The order of operation of a 12-cylinder engine in different cars

The history of the development of 12-cylinder motors

The first designer who managed to create a working prototype of a 12-cylinder engine is Daimler Gottlieb, while he took the project developed by Leon Levavassor as the basis for his engine. At the beginning of the 20th century, such power units were installed on sea boats and motor boats from Société Antoinette. Replacing the four cylinders with 12s allowed a significant increase in power and performance, so these engines were very popular.

In 1904, Putney Motor Works, using the experience of its predecessors, developed and launched into a series the first V-shaped engines, which were widely used in various fields. In 1909, Renault launched a motor for the aeronautical industry, which was the first to have piston rows at 60 ° and used air cooling.

The characteristics of the engine are not impressive by today’s standards: with a volume of 12.3 liters, the cylinder diameter was 95 mm, and the piston stroke was 140 mm. In 2010, the French released a more compact version of the engine, designed for motor boats and powerboats. Two years later, a 17.5-liter liquid-cooled power unit appeared, developing a power of 135 kW and spinning the crankshaft up to 1400 rpm.

In 2013, Sunbeam Motor Car succeeded in designing an engine with similar characteristics intended for installation in cars (L piston — 15.0 cm, D cylinder — 8.0 cm). The first model on which a 12-piston engine was tested was the Toodles V, which managed to conquer several speed records.

On the eve of World War II, it was engines with 12 pistons that became the main ones for heavy military equipment. After its end and a long period of recession and industrial recovery, these motors were undeservedly consigned to oblivion.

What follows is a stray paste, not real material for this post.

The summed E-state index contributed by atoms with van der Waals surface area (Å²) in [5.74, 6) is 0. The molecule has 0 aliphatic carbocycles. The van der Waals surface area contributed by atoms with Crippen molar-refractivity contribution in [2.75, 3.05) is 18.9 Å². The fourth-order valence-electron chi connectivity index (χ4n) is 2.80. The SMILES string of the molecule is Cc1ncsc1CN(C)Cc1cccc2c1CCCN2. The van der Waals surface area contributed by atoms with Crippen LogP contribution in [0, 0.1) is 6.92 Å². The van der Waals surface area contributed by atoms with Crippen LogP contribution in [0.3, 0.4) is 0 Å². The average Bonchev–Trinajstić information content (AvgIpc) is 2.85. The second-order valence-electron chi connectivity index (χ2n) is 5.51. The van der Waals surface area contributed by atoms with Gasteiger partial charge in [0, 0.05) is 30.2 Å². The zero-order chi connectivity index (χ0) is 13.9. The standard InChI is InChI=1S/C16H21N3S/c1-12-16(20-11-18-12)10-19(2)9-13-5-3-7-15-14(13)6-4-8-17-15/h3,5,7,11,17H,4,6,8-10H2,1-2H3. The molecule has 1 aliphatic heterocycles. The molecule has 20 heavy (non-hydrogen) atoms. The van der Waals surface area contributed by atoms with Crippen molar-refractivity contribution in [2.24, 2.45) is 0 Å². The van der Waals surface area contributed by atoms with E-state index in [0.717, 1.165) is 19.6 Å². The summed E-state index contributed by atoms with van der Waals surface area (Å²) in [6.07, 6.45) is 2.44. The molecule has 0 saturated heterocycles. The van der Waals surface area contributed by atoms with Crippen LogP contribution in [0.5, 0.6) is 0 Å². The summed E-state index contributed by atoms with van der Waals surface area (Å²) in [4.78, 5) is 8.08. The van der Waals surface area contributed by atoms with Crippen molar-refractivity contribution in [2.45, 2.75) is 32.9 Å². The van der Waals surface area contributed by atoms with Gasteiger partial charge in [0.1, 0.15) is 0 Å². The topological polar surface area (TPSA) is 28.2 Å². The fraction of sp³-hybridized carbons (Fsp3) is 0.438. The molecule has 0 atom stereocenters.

And only in 1972, the famous British carmaker Jaguar released an innovative 5.3-liter X12 engine for that time, which revived the mass production of 12-cylinder powertrains. The model was so successful that it was produced until 1996. Today, such motors have become even more advanced, powerful and economical (in relation to their predecessors).

Cylinder block

Show model — 12-cylinder V-block with a camber angle of 60 degrees. On its basis, it is also planned to create a whole series: V8, V6 and in-line «four». All motors in the line are expected to have the same bore (88mm), but the stroke (90mm on the V12) will vary. The pistons themselves, presumably, will also be unified.

The motor is «all-aluminum», both the block and the block head are made of light alloy — as a result, the «dry» mass without liquids is 310 kilograms. In US they say that the composition of the alloy is their own know-how, and the foundry equipment for the production of blocks is also their own.

Cylinders — with quite traditional «dry» thin-walled cast iron sleeves. There was an idea to abandon liners altogether and apply a «nikasil» coating to the cylinder walls to reduce friction losses. However, it was abandoned, since «Nikasil» is very fragile and is simply destroyed from detonation after refueling with insufficient octane number.

Engine operation procedure

So, the order of work of the cylinders of the most common automobile engines is different. If we compare the order of operation of the same type of 4, 6, and also 8-cylinder motors, the order of operation of the cylinders of such engines will be noticeably different. In other words, a 4-cylinder engine and its cylinders will work in a different order than, for example, an 8-cylinder analogue. Let’s figure it out.

First of all, the order of operation of the cylinders will depend on the alternation of ignition of the fuel mixture in the engine cylinders, as well as the angle of alternation of strokes. So, the working cycle of an in-line four-stroke engine for 4 cylinders takes 2 full revolutions of the crankshaft or 720 degrees. In this case, the alternation of measures is carried out through 180 degrees.